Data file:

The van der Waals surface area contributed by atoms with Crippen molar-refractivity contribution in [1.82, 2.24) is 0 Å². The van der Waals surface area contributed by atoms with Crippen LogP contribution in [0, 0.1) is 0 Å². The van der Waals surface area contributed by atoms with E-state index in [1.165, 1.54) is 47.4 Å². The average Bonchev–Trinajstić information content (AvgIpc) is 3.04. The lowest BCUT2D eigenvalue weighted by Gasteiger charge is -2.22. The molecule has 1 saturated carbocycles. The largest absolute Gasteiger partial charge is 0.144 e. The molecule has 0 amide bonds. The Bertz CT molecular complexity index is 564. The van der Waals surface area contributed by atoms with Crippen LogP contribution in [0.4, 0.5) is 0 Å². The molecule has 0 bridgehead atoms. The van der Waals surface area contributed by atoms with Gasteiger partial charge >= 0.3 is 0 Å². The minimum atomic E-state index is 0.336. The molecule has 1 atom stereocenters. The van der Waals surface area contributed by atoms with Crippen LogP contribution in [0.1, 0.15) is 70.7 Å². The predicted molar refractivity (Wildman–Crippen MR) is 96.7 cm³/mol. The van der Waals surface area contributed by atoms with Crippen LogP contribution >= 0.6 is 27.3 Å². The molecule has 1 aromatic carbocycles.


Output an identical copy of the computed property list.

The van der Waals surface area contributed by atoms with Crippen molar-refractivity contribution in [1.82, 2.24) is 0 Å². The van der Waals surface area contributed by atoms with Crippen LogP contribution in [0, 0.1) is 0 Å². The van der Waals surface area contributed by atoms with E-state index in [1.165, 1.54) is 47.4 Å². The average Bonchev–Trinajstić information content (AvgIpc) is 3.04. The lowest BCUT2D eigenvalue weighted by Gasteiger charge is -2.22. The molecule has 1 saturated carbocycles. The largest absolute Gasteiger partial charge is 0.144 e. The molecule has 0 amide bonds. The Bertz CT molecular complexity index is 564. The van der Waals surface area contributed by atoms with Crippen LogP contribution in [0.4, 0.5) is 0 Å². The molecule has 0 bridgehead atoms. The van der Waals surface area contributed by atoms with Gasteiger partial charge >= 0.3 is 0 Å². The minimum atomic E-state index is 0.336. The molecule has 1 atom stereocenters. The van der Waals surface area contributed by atoms with Crippen LogP contribution in [0.1, 0.15) is 70.7 Å². The predicted molar refractivity (Wildman–Crippen MR) is 96.7 cm³/mol. The van der Waals surface area contributed by atoms with Crippen LogP contribution >= 0.6 is 27.3 Å². The molecule has 1 aromatic carbocycles.